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Data Sheet—Tuesday, September 6, 2016

Last week, Twitter board member Evan Williams drove the company’s stock up a few percentage points by simply being asked a question: Can Twitter remain an independent company? Williams’ answer, a “no comment,” followed by a statement that Twitter’s board will “consider the right options,” sounded like a fiduciary duty statement to me.

The answer echoed Williams’ memorable answer to the same question at Fortune’s Brainstorm Tech conference last year: “Blah, blah, blah, the board will do what it’s supposed to do.”

Fiduciary or no, the world interpreted it as Twitter indicating it is for sale. The company’s lagging share price jumped 6%. On Twitter (naturally), commentators joked that sale rumors were the only thing that could boost Twitter’s dismal stock price this year.

Why the rumors over a boilerplate answer? I blamed the fact the world wants Twitter to sell. It’s become painful to watch the near-constant executive turnover, negative headlines, and shrinking revenue growth. When I assessed the company’s future in a feature story this February, Twitter executives assured me that the company had turned a corner—the drama was over. Finally, 10 years in, the company was growing up, learning to execute, getting back on track.

That hasn’t exactly been the case.

Capping off a summer of even more drama around abuse on its platform, today Recode reports that Twitter’s board of directors will discuss the company’s fate as a standalone company at its board meeting Thursday. The article speculates about Google and 21st Century Fox making a bid, activist shareholders, and fresh rounds of layoffs. Regardless of whether Twitter is in play, the drama is definitely not over.

Erin Griffith is a senior writer at Fortune. Reach her via email. Share this essay:


Intel snaps up Irish computer vision company. It is paying an undisclosed sum for Movidius, which makes chips for image-processing applications. The aim is to combine this technology with Intel’s RealSense platform—which senses depths—for applications that help machines “see” their surroundings and navigate around them. (Fortune)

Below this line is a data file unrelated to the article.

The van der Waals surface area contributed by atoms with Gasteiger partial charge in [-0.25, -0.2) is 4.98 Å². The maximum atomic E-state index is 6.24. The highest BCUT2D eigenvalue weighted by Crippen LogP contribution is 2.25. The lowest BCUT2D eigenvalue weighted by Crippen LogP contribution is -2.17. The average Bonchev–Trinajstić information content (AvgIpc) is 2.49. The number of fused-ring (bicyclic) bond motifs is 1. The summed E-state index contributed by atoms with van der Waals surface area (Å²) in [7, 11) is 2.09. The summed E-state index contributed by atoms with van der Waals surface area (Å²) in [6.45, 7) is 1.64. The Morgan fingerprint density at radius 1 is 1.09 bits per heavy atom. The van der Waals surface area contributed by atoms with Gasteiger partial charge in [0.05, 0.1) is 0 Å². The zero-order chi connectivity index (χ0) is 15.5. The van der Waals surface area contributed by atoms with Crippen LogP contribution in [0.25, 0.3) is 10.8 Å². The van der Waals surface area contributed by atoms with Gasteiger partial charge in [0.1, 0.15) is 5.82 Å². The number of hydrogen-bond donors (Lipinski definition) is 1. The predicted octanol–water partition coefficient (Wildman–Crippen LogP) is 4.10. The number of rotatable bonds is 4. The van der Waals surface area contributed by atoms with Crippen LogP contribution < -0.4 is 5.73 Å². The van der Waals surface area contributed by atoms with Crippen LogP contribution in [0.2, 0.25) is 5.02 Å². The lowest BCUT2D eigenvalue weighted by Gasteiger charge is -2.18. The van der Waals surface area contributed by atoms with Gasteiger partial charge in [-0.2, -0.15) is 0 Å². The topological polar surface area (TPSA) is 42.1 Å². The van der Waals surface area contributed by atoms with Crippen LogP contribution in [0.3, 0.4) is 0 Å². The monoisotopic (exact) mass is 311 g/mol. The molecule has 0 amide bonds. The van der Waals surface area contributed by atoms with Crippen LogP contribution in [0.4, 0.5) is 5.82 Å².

GE will spend $1.4 billion on 3D printing technology. It is buying Sweden’s Arcam and Germany’s SLM Solutions, which both make systems that use metals—rather than thermoplastics—for producing devices and components. 3D printers are most commonly used for prototyping, but these technologies could help the approach gain ground in full-fledged production applications. (Reuters)

Dozens of companies support Microsoft’s fight against gag orders. The software giant thinks the public has a right to know when law enforcement officials demand customer emails and other digital data. An extensive list of companies agree with that position, including tech giants Apple, Google, and Salesforce, along with some others you might not expect like Delta Air Lines and Eli Lilly. (Ars Technica, Wall Street Journal)

Why Uber, Airbnb, and Amazon are hiring economists. The science of designing and pricing digital services is complex, so they’re turning to specialists in consumer behavior. Airbnb, for example, is studying travel booking habits—and procrastination—closely. Amazon alone has close to three dozen openings. Ultimately, human insights will shape machine learning software and algorithms. (New York Times)

Automakers proceed with caution on self-driving claims. The Federal Trade Commission is scrutinizing the language companies like Tesla and Mercedes-Benz use to describe technologies that take over control of the wheel, automating actions such as avoiding collisions. At issue: What does “driverless” really mean? (Wall Street Journal)

Allstate uses drones to inspect homes. The insurance company is running an experiment in Texas to assess how the technology can assist in cataloging rooftop damage from storms or other causes. (Fortune)

Pure Storage wins do-over in EMC patent case. A federal judge has ordered a new trial in the companies’ fight over data “deduplication” technology, setting aside a $14 million judgement against the flash storage pioneer. (Wall Street Journal)


Headphone jack or not? The most controversial part of Apple’s latest iPhone introduction Wednesday probably won’t be anticipated new features like a new homescreen button but rather what might be missing (at least according to rumors): a place to plug in earphones. (New York Times, Ars Technica)


Here’s Another Sign That Snapchat Is Building a Physical Device,
by David Meyer

Will Google Be Box’s Next BFF in the Cloud? by Barb Darrow

Apple Should Get a Boost from Samsung’s Exploding Batteries,
by Aaron Pressman

Why Google Killed Its Modular Smartphone Project, by David Z. Morris

Amazon’s Voice Assistant Alexa Could Be Coming to PCs, by Leena Rao


What’s in a name? Security software pioneer and erstwhile presidential candidate John McAfee is suing Intel for the right to use his own name for his latest business venture. Right now, doing so would infringe on Intel trademarks. (Bloomberg)

This edition of Data Sheet was curated by Heather Clancy.

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